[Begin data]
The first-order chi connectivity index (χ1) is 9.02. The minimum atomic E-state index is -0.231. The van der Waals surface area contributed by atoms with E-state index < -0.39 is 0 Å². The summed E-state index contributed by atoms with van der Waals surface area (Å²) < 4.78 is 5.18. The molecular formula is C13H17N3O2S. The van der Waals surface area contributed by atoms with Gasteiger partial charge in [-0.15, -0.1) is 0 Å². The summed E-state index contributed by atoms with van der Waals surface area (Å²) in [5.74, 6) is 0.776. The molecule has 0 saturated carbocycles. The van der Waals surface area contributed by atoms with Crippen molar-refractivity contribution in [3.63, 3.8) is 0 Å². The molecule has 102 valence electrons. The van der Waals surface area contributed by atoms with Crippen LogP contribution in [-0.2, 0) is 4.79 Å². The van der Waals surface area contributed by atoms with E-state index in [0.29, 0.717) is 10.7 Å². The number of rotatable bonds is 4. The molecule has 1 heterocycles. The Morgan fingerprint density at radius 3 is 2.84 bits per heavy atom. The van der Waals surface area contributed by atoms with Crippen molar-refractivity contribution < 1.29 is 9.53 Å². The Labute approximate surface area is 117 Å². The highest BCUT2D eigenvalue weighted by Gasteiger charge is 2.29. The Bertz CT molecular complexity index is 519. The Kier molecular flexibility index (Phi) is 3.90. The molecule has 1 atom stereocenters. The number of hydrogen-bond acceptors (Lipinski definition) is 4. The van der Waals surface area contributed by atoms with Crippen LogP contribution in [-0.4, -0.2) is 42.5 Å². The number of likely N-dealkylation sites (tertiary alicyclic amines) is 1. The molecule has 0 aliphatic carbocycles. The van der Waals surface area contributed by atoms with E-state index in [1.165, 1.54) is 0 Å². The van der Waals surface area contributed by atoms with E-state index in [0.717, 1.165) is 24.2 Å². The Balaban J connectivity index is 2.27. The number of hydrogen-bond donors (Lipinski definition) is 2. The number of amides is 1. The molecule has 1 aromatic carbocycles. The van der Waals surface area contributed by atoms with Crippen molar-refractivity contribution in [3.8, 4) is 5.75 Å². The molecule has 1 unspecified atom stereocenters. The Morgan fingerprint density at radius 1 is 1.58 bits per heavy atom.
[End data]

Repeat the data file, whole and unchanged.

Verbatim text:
The first-order chi connectivity index (χ1) is 9.02. The minimum atomic E-state index is -0.231. The van der Waals surface area contributed by atoms with E-state index < -0.39 is 0 Å². The summed E-state index contributed by atoms with van der Waals surface area (Å²) < 4.78 is 5.18. The molecular formula is C13H17N3O2S. The van der Waals surface area contributed by atoms with Gasteiger partial charge in [-0.15, -0.1) is 0 Å². The summed E-state index contributed by atoms with van der Waals surface area (Å²) in [5.74, 6) is 0.776. The molecule has 0 saturated carbocycles. The van der Waals surface area contributed by atoms with Crippen molar-refractivity contribution in [3.63, 3.8) is 0 Å². The molecule has 102 valence electrons. The van der Waals surface area contributed by atoms with Crippen LogP contribution in [-0.2, 0) is 4.79 Å². The van der Waals surface area contributed by atoms with E-state index in [0.29, 0.717) is 10.7 Å². The number of rotatable bonds is 4. The molecule has 1 heterocycles. The Morgan fingerprint density at radius 3 is 2.84 bits per heavy atom. The van der Waals surface area contributed by atoms with Crippen molar-refractivity contribution < 1.29 is 9.53 Å². The Labute approximate surface area is 117 Å². The highest BCUT2D eigenvalue weighted by Gasteiger charge is 2.29. The Bertz CT molecular complexity index is 519. The Kier molecular flexibility index (Phi) is 3.90. The molecule has 1 atom stereocenters. The number of hydrogen-bond acceptors (Lipinski definition) is 4. The van der Waals surface area contributed by atoms with Crippen LogP contribution in [-0.4, -0.2) is 42.5 Å². The number of likely N-dealkylation sites (tertiary alicyclic amines) is 1. The molecule has 0 aliphatic carbocycles. The van der Waals surface area contributed by atoms with E-state index in [1.165, 1.54) is 0 Å². The van der Waals surface area contributed by atoms with E-state index in [0.717, 1.165) is 24.2 Å². The Balaban J connectivity index is 2.27. The number of hydrogen-bond donors (Lipinski definition) is 2. The number of amides is 1. The molecule has 1 aromatic carbocycles. The van der Waals surface area contributed by atoms with Crippen molar-refractivity contribution in [3.8, 4) is 5.75 Å². The molecule has 1 unspecified atom stereocenters. The Morgan fingerprint density at radius 1 is 1.58 bits per heavy atom.